3) Identify something that poses a serious challenge for you and pick a fight with it. I’m being figurative, of course, so please don’t apply this advice to your challenging office mate. Instead, I’m talking about that topic in your field or aspect of your job that you don’t have a firm handle on just yet. Maybe you’re still uncomfortable giving talks, or you’re not satisfied with your writing style. Don’t shy away from these things. Spend some time reading books on that tough topic. Sign up to give an extra journal club talk. Write a guest post on Astrobites!

By continuously looking for ways to shore up your perceived weak points you’ll give yourself opportunities for small yet regular victories, all while adding variety to your work week. Remember, your time to learn didn’t end with your qual exam; it continues throughout your career.

4) Periodically make it a point to give someone effusive yet specific praise for a job well done. Did a postdoc in your dept recently give an outstanding research talk? Stop by their office and tell them that you really liked it, and be specific about what aspects of the talk worked for you. Did a classmate recently post a paper on astro-ph? Read their paper, stop them in the hallway and congratulate them on a job well done. Or how about this: we’ve all gotten one of those emails from someone congratulating us on our recent paper, and BTW they published on the topic last year and would appreciate a citation. Try sending one of those emails to someone, but without the last part requesting a citation. If nothing else, it’s a lot of fun imagining the look of confusion on the recipient’s face when they reach the end of your note.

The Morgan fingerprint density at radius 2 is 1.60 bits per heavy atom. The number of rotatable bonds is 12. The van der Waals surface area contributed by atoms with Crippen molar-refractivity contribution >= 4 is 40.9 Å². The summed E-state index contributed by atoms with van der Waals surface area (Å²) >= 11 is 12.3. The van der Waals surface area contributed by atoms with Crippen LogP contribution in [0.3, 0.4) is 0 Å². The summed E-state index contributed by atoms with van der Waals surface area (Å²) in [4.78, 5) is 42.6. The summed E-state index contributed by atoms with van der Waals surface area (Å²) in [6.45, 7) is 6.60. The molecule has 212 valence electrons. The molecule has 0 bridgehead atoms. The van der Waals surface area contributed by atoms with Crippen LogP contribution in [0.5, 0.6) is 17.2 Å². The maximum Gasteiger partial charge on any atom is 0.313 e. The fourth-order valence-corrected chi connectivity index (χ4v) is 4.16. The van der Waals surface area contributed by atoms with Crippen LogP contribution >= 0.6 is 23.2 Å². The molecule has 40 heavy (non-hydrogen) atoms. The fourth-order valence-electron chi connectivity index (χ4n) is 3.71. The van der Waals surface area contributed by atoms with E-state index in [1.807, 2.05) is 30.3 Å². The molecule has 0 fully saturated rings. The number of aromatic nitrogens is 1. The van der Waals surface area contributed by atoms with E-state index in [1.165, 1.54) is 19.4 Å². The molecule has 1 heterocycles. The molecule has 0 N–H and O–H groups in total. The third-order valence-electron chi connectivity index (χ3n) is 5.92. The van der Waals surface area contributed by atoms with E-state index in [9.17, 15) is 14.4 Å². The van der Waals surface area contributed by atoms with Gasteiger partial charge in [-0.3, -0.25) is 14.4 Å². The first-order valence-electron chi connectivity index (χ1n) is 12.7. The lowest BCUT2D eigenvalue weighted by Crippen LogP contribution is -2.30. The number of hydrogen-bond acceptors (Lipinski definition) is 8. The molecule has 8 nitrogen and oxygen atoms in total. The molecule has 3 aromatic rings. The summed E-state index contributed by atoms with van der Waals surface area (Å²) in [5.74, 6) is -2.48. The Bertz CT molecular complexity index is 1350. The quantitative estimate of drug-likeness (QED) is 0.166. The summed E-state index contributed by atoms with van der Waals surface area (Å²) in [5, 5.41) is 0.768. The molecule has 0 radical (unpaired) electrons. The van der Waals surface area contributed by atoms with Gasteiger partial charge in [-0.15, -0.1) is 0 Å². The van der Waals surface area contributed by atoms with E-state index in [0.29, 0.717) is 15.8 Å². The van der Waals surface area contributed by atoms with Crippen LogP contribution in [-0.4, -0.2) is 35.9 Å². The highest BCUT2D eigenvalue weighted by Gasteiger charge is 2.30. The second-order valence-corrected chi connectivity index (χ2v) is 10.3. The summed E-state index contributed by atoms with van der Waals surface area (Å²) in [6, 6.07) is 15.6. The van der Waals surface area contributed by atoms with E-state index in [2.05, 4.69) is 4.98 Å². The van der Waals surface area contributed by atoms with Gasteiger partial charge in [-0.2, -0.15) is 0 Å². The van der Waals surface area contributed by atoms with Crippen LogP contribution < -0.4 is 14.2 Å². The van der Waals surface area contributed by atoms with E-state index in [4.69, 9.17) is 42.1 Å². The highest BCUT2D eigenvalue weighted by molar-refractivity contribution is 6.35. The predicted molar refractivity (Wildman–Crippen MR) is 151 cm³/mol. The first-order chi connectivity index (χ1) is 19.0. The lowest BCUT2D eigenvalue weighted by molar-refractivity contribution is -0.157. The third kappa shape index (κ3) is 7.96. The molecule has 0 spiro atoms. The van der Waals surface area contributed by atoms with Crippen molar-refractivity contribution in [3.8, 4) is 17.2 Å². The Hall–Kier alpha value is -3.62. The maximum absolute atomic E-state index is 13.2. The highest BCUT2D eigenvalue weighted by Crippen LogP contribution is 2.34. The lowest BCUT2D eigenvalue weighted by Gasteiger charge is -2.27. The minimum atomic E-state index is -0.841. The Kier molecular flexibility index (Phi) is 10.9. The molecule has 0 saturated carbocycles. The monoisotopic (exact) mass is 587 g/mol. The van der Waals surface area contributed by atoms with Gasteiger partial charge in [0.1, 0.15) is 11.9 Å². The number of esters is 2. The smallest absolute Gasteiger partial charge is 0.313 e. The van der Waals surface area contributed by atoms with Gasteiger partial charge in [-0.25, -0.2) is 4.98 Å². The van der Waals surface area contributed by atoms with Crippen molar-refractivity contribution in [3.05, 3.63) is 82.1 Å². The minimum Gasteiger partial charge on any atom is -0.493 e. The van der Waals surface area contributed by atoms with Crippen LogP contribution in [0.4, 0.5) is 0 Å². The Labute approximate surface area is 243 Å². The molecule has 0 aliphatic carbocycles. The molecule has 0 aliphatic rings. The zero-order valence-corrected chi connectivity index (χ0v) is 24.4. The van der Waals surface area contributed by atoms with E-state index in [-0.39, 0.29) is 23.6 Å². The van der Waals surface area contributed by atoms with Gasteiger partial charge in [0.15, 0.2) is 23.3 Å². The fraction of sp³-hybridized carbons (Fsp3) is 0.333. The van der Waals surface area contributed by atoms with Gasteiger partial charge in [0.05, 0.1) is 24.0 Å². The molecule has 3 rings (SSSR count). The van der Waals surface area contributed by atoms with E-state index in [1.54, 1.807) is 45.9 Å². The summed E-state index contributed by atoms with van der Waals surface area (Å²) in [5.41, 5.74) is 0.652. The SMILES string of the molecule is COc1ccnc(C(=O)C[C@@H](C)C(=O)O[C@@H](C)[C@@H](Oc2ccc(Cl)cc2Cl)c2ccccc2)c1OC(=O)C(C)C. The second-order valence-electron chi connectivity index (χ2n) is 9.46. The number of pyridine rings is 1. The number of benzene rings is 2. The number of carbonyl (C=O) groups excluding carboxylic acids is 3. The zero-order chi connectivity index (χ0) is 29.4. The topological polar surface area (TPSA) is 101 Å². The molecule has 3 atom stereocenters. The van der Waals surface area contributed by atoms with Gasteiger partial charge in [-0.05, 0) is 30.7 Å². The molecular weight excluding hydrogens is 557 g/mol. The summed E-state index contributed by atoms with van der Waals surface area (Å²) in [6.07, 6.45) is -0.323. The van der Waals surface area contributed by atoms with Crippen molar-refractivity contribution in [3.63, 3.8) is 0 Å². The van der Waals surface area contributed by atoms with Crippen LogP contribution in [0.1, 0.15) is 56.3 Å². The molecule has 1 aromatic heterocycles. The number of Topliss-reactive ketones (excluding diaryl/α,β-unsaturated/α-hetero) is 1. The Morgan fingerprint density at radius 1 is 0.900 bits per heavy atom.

Kind words, encouragement and praise are hard to come by in astronomy, but keep in mind that you’re not the only person who needs these things.

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This might sound like strange advice coming from a professor. Shouldn’t I be telling you about publishing or perishing? Shouldn’t I tell you to suck it up and pull an all-nighter again? Well, science is fundamentally a human pursuit and we do ourselves and the field a disservice by forgetting this simple fact. Unhappy graduate students tend to be sloppy, less productive researchers. Happy students, on the other hand, vigorously pursue interesting science questions, give outstanding talks and churn out well-written papers. Thus, as a professor, it’s in my best interest to work in a science field full of mentally-healthy students.